Oscar W. Adams, Jr., Legal Pacemaker in the Heart of Dixie


ACLS HBCU Faculty Grants


History and Political Science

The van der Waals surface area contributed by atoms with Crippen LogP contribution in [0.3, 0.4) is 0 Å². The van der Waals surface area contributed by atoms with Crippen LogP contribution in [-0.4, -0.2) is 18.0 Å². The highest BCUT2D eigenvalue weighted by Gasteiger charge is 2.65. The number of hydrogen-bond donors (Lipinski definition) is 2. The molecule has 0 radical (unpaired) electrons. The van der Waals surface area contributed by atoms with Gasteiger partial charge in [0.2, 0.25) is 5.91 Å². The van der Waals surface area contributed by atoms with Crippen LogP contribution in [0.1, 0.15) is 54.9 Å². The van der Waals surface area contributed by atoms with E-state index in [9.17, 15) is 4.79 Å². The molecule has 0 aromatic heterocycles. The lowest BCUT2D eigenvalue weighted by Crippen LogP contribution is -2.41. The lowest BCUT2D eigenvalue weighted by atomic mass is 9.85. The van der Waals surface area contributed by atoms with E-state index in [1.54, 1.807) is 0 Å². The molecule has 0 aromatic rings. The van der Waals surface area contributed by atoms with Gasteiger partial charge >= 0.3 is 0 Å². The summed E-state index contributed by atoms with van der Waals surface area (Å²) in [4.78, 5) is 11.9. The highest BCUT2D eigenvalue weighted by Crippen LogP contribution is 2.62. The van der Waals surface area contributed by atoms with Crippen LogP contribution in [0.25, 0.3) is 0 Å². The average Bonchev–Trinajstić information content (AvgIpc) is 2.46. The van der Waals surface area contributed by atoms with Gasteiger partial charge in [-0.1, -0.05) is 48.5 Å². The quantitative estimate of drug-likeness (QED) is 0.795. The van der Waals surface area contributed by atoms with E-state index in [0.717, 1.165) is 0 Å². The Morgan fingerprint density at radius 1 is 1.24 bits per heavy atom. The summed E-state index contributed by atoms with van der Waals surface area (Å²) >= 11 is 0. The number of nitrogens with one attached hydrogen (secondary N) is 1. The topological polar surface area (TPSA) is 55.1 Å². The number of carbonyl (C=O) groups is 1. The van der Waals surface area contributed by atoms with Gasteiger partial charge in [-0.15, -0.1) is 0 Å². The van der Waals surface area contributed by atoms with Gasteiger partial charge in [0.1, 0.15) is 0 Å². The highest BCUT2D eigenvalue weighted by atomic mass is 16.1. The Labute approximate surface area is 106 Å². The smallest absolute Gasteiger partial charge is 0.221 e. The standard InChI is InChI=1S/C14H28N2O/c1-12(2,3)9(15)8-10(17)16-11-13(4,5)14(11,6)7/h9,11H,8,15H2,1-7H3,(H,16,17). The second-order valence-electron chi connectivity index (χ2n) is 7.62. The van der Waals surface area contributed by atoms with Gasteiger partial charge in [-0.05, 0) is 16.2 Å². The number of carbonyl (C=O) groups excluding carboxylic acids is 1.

In 1980, a gubernatorial appointment made a Talladega College and Howard University educated civil rights lawyer named Oscar W. Adams Jr. the first Black member of the Supreme Court of Alabama. When voters elected him to the court in 1982, he thus became the first Black citizen to occupy a statewide office in Alabama via election. Those achievements extended Adams’ largely unknown history of meritorious professional and civic service. Among other endeavors, he in 1956 cofounded the Alabama Christian Movement for Human Rights. In 1961, Adams helped litigate a case that established a defendant’s constitutional right to effective representation at every stage of a legal proceeding. In 1963, Adams argued a case before the Supreme Court of the United States whose ruling set a precedent for the proper way to address an individual in a court proceeding. In 1967, Adams cofounded the first ethnically integrated law firm in Alabama. Moreover, as local counsel for the NAACP Legal Defense and Educational Fund, or LDF, Adams litigated more LDF cases than any other lawyer in the state. By highlighting such efforts, this book project solidifies Adams’ position as one of the most unsung legal pacemakers (trailblazers) in the Heart of Dixie (Alabama).